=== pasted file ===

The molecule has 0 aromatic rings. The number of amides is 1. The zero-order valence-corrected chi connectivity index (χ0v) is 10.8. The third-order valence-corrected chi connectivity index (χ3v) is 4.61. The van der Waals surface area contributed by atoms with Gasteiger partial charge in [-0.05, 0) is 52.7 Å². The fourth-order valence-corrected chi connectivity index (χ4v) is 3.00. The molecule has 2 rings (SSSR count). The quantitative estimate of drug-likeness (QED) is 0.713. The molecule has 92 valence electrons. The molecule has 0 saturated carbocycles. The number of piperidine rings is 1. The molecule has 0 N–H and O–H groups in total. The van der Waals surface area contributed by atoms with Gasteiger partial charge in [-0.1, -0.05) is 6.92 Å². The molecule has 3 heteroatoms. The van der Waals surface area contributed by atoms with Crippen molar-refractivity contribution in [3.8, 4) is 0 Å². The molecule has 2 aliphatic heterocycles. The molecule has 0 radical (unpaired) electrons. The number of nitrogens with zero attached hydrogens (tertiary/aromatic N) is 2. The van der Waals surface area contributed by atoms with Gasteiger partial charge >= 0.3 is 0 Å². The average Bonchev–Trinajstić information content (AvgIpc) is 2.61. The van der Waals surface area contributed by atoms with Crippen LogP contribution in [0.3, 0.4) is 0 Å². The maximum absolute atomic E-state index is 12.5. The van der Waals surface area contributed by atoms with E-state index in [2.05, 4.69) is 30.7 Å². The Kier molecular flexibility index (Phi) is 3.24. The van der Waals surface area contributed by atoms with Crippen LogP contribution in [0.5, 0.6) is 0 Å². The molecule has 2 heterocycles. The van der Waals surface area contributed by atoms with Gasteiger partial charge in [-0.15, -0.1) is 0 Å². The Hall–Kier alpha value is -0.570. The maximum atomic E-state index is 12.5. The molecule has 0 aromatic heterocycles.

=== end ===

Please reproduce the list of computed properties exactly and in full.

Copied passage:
The molecule has 0 aromatic rings. The number of amides is 1. The zero-order valence-corrected chi connectivity index (χ0v) is 10.8. The third-order valence-corrected chi connectivity index (χ3v) is 4.61. The van der Waals surface area contributed by atoms with Gasteiger partial charge in [-0.05, 0) is 52.7 Å². The fourth-order valence-corrected chi connectivity index (χ4v) is 3.00. The molecule has 2 rings (SSSR count). The quantitative estimate of drug-likeness (QED) is 0.713. The molecule has 92 valence electrons. The molecule has 0 saturated carbocycles. The number of piperidine rings is 1. The molecule has 0 N–H and O–H groups in total. The van der Waals surface area contributed by atoms with Gasteiger partial charge in [-0.1, -0.05) is 6.92 Å². The molecule has 3 heteroatoms. The van der Waals surface area contributed by atoms with Crippen molar-refractivity contribution in [3.8, 4) is 0 Å². The molecule has 2 aliphatic heterocycles. The molecule has 0 radical (unpaired) electrons. The number of nitrogens with zero attached hydrogens (tertiary/aromatic N) is 2. The van der Waals surface area contributed by atoms with Gasteiger partial charge >= 0.3 is 0 Å². The average Bonchev–Trinajstić information content (AvgIpc) is 2.61. The van der Waals surface area contributed by atoms with Crippen LogP contribution in [0.3, 0.4) is 0 Å². The maximum absolute atomic E-state index is 12.5. The van der Waals surface area contributed by atoms with E-state index in [2.05, 4.69) is 30.7 Å². The Kier molecular flexibility index (Phi) is 3.24. The van der Waals surface area contributed by atoms with Crippen LogP contribution in [0.5, 0.6) is 0 Å². The molecule has 2 heterocycles. The van der Waals surface area contributed by atoms with Gasteiger partial charge in [-0.15, -0.1) is 0 Å². The Hall–Kier alpha value is -0.570. The maximum atomic E-state index is 12.5. The molecule has 0 aromatic heterocycles.